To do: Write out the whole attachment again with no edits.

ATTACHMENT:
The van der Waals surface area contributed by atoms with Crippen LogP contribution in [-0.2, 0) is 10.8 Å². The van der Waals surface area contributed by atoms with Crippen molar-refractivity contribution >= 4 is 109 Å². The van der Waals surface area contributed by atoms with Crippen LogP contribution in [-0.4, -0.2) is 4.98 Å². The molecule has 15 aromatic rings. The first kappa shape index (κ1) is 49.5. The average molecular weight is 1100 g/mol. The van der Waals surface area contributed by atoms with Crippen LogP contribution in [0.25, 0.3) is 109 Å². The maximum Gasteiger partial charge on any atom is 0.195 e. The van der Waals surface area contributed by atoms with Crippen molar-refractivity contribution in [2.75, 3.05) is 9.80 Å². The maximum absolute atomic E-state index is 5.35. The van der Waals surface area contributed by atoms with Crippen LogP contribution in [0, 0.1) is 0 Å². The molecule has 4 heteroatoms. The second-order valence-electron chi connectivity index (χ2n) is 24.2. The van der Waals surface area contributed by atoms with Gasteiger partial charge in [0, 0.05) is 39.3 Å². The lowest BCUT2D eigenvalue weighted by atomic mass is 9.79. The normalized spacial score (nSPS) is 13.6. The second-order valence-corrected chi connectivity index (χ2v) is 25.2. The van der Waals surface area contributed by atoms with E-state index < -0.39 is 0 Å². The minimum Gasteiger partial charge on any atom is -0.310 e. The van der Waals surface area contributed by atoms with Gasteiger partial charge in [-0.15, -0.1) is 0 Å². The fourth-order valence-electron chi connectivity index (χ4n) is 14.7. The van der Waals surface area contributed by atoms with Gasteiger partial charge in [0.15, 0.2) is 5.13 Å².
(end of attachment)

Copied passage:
The van der Waals surface area contributed by atoms with Crippen LogP contribution in [-0.2, 0) is 10.8 Å². The van der Waals surface area contributed by atoms with Crippen molar-refractivity contribution >= 4 is 109 Å². The van der Waals surface area contributed by atoms with Crippen LogP contribution in [-0.4, -0.2) is 4.98 Å². The molecule has 15 aromatic rings. The first kappa shape index (κ1) is 49.5. The average molecular weight is 1100 g/mol. The van der Waals surface area contributed by atoms with Crippen LogP contribution in [0.25, 0.3) is 109 Å². The maximum Gasteiger partial charge on any atom is 0.195 e. The van der Waals surface area contributed by atoms with Crippen molar-refractivity contribution in [2.75, 3.05) is 9.80 Å². The maximum absolute atomic E-state index is 5.35. The van der Waals surface area contributed by atoms with Crippen LogP contribution in [0, 0.1) is 0 Å². The molecule has 4 heteroatoms. The second-order valence-electron chi connectivity index (χ2n) is 24.2. The van der Waals surface area contributed by atoms with Gasteiger partial charge in [0, 0.05) is 39.3 Å². The lowest BCUT2D eigenvalue weighted by atomic mass is 9.79. The normalized spacial score (nSPS) is 13.6. The second-order valence-corrected chi connectivity index (χ2v) is 25.2. The van der Waals surface area contributed by atoms with E-state index < -0.39 is 0 Å². The minimum Gasteiger partial charge on any atom is -0.310 e. The van der Waals surface area contributed by atoms with Gasteiger partial charge in [-0.15, -0.1) is 0 Å². The fourth-order valence-electron chi connectivity index (χ4n) is 14.7. The van der Waals surface area contributed by atoms with Gasteiger partial charge in [0.15, 0.2) is 5.13 Å².